Hypothermia, frostbite, and trench foot are the most common types of cold stress. When the body can no longer maintain core temperature, it shivers to compensate for the lost heat. Shivering reaches a maximum when the core temperature falls to 95 degrees F. Without another heat source to warm the body, hypothermia is possible. Severe hypothermia is likely when the core temperature drops below 86 degrees F. Frostbite occurs when layers of skin tissue freeze; trench foot is possible when feet are immersed in cold water for long periods of time – it’s similar to frostbite, but generally less severe.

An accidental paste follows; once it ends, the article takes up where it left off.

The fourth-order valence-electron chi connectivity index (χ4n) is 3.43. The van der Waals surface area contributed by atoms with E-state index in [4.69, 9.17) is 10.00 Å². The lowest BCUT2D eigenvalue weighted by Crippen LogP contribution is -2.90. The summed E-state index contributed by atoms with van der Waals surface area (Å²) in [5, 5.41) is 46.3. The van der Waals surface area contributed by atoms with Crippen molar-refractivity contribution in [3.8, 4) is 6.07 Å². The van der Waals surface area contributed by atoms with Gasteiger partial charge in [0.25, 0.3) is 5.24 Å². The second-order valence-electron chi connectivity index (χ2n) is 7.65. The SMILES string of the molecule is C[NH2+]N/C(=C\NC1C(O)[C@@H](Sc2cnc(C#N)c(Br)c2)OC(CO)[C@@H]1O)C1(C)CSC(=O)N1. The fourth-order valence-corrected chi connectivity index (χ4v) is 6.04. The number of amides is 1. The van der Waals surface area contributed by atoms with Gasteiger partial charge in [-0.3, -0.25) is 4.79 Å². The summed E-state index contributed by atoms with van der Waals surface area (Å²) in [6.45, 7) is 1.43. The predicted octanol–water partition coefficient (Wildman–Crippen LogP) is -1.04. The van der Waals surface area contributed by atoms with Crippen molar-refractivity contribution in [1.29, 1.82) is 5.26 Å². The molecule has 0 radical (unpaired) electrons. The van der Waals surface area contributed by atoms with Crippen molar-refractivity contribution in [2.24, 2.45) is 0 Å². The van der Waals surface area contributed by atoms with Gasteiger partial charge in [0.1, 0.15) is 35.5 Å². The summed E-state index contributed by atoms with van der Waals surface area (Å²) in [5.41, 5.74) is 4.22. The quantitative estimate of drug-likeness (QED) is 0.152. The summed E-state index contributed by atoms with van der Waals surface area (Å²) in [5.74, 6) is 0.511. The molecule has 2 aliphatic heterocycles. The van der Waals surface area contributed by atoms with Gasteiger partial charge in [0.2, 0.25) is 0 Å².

Cold temperatures, wind, dampness, and cold water are the key factors that increase the risk of cold stress. Wind chill refers to the rate of heat loss resulting from the combined effect of low air temperature and wind.
Planning cold weather work and dressing appropriately are the most important ways to prevent cold stress.
Learn more about hypothermia, frostbite, and wind chill from Oregon OSHA’s cold stress card
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Division 2, Subdivision J, General Environmental Controls (includes Lockout/Tagout, Confined Spaces) *
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